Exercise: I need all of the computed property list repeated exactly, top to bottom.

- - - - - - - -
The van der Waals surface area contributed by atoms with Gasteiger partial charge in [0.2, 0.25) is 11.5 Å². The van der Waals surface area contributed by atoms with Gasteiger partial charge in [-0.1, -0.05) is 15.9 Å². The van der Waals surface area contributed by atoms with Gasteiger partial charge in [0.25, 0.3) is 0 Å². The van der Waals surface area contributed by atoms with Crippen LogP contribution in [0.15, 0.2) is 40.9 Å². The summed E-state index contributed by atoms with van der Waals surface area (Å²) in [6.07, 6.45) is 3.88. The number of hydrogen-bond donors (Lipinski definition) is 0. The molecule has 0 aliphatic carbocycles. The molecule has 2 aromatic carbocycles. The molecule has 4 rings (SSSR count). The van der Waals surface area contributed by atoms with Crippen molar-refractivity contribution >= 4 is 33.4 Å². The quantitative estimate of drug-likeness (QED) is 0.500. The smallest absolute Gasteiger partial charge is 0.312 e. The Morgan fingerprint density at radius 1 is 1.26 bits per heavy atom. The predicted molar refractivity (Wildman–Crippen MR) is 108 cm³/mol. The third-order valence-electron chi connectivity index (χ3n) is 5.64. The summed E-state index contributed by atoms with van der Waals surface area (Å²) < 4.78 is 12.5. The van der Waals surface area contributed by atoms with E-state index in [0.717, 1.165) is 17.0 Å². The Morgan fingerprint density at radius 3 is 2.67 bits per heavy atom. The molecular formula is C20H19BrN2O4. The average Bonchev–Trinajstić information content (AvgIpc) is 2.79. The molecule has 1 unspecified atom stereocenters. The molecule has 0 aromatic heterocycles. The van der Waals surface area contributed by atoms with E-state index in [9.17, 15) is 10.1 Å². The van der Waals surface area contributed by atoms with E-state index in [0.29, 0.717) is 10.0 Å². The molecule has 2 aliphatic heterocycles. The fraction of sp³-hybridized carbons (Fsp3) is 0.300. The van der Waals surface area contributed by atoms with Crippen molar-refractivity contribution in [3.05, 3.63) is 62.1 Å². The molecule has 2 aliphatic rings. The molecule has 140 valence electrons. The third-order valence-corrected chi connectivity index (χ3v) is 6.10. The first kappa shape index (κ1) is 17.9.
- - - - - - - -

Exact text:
The van der Waals surface area contributed by atoms with Gasteiger partial charge in [0.2, 0.25) is 11.5 Å². The van der Waals surface area contributed by atoms with Gasteiger partial charge in [-0.1, -0.05) is 15.9 Å². The van der Waals surface area contributed by atoms with Gasteiger partial charge in [0.25, 0.3) is 0 Å². The van der Waals surface area contributed by atoms with Crippen LogP contribution in [0.15, 0.2) is 40.9 Å². The summed E-state index contributed by atoms with van der Waals surface area (Å²) in [6.07, 6.45) is 3.88. The number of hydrogen-bond donors (Lipinski definition) is 0. The molecule has 0 aliphatic carbocycles. The molecule has 2 aromatic carbocycles. The molecule has 4 rings (SSSR count). The van der Waals surface area contributed by atoms with Crippen molar-refractivity contribution >= 4 is 33.4 Å². The quantitative estimate of drug-likeness (QED) is 0.500. The smallest absolute Gasteiger partial charge is 0.312 e. The Morgan fingerprint density at radius 1 is 1.26 bits per heavy atom. The predicted molar refractivity (Wildman–Crippen MR) is 108 cm³/mol. The third-order valence-electron chi connectivity index (χ3n) is 5.64. The summed E-state index contributed by atoms with van der Waals surface area (Å²) < 4.78 is 12.5. The van der Waals surface area contributed by atoms with E-state index in [0.717, 1.165) is 17.0 Å². The Morgan fingerprint density at radius 3 is 2.67 bits per heavy atom. The molecular formula is C20H19BrN2O4. The average Bonchev–Trinajstić information content (AvgIpc) is 2.79. The molecule has 1 unspecified atom stereocenters. The molecule has 0 aromatic heterocycles. The van der Waals surface area contributed by atoms with E-state index in [9.17, 15) is 10.1 Å². The van der Waals surface area contributed by atoms with E-state index in [0.29, 0.717) is 10.0 Å². The molecule has 2 aliphatic heterocycles. The fraction of sp³-hybridized carbons (Fsp3) is 0.300. The van der Waals surface area contributed by atoms with Crippen molar-refractivity contribution in [3.05, 3.63) is 62.1 Å². The molecule has 2 aliphatic rings. The molecule has 140 valence electrons. The third-order valence-corrected chi connectivity index (χ3v) is 6.10. The first kappa shape index (κ1) is 17.9.